Heal Thyself: How Biometrics Apps Will Improve Public Health

i-heartWhen it comes to health, there are two main categories (broadly speaking): there are things you can do to be healthier and there are things you have to do when something goes wrong. For instance, you should walk or run as much as possible. You should watch your calories and try to eat healthy foods. You should monitor your heart rate, blood pressure, and cholesterol, and try to live a lifestyle that keeps all three in check. There are apps and mobile wearable devices for those things, which fall into the first category. We see commercials for them every day and they are slowly becoming an intrinsic, and even important, part of our lives.

The second category is the one we try not to think about as much – getting better when things go wrong. It’s a normal human thing. No one wants to envision catastrophe. I know I imagine myself finally taking up running way more than I imagine accidentally slicing my hand with a knife while chopping an onion. But it’s still odd that we don’t hear much about apps that help you get healthy when you’re sick or help you heal when you’re hurt. They’re around, though, and while mobile tech for healing might not make for uplifting commercials with young, good-looking people running, they are arguably just as important and could even do more to change people’s lives moving forward.

The Rise of Pharmacists And Biometric Apps

Doctors are extremely busy these days. Even with great mobile medical video services like Doctors on Demand, people don’t see doctors as much as they used to, and doctors don’t have as much time for their patients. It is a weird fact of our modern medical era that when it comes to interactions with health professionals, for many, their primary source is their pharmacist. They rely on the pharmacist to give advice, to teach them how to take their medications, and to walk them through the process when they are sick or in need.

This is certainly no knock on pharmacists, who do a great job. But they don’t have the background on the patient to really understand the idiosyncratic health history of every customer, and simply can’t be your primary care physician. That’s where mobile tech and health apps come in.

There are two types of improvements here. The first involves apps that take some of that pressure off the pharmacist. There are many apps for your smartphone or tablet that will allow you to keep track of your medicine, compare prices, understand what pills do, and remind you what to take and when.

Essentially, say you have several prescriptions. You can download apps that help you keep track of when you are supposed to take each, such as iMedication, Pill Tracker, and Rxmind Me. There won’t be any messing around with calendars, making sure you mark it, or remembering if you took the one from this bottle or the other one. Other apps like Dosecast, Pill Monitor, and Pocket Pharmacist will remind you when it is time to refill and, moving forward, send a message to your pharmacist so that it is ready before you even go there. All this will relieve some of the burden on the patient, the pharmacist, and any family members or caretakers involved, providing more independence.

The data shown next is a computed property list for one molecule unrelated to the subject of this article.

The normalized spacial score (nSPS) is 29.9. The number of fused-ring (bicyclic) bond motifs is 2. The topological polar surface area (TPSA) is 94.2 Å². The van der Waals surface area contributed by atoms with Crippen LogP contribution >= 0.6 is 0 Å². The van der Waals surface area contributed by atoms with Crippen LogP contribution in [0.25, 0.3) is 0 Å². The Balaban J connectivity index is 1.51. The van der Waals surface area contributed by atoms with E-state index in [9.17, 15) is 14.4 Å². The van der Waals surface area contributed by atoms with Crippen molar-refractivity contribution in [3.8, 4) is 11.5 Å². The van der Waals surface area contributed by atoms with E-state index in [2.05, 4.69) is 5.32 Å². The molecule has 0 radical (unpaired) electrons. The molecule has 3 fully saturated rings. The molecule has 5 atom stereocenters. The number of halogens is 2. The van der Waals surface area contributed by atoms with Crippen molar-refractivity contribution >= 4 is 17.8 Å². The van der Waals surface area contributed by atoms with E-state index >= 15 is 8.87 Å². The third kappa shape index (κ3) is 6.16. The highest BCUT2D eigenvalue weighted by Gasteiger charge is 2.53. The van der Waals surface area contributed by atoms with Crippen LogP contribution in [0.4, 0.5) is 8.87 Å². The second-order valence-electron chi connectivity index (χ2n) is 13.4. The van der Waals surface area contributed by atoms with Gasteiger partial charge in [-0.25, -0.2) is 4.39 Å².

The Future: Smart Devices and Biomedical Communication

There’s another level to this, though. Right now, we have plenty of apps that can communicate with you about what you need and communicate the basics of your healing process, but as biometrics improve and wearable tech gets smaller and smaller, it’s becoming possible for devices to not just read your vitals, but to transmit them.

Smart bandages, which can actively affect the healing process even as they bind, are a great example of this. These bandages can adjust themselves and change colors if they sense the presence of bacteria in the wound. This can give a pharmacist an automatic diagnosis if you bring it in and they can automatically prescribe the right antibiotics.

It can go further, though. We are entering an era when biometric technology can go into your body and transmit your information to a doctor. It isn’t impossible to think things like bandages – or casts, slings, stitches, sutures, anything – will be able to read how you are healing, modify themselves, and let you and your doctor or pharmacist know if something is going wrong. An infection can be diagnosed, prescribed, and treated in the time it takes now for any of us to think that maybe something isn’t going right.

We all know the importance of running, exercising, and eating right. We know how fitness apps can help us modify our behavior. But we could be entering a time when apps, biometrics, and smart devices can help us take the next step: where we can help ourselves heal and use our smartphones and tablets to take us from sickness into health.

According to the Oracles, in the Temple at Delphi, the first lesson was to know thyself, and everything else would follow. With biometric apps, we can come closer to that than ever.

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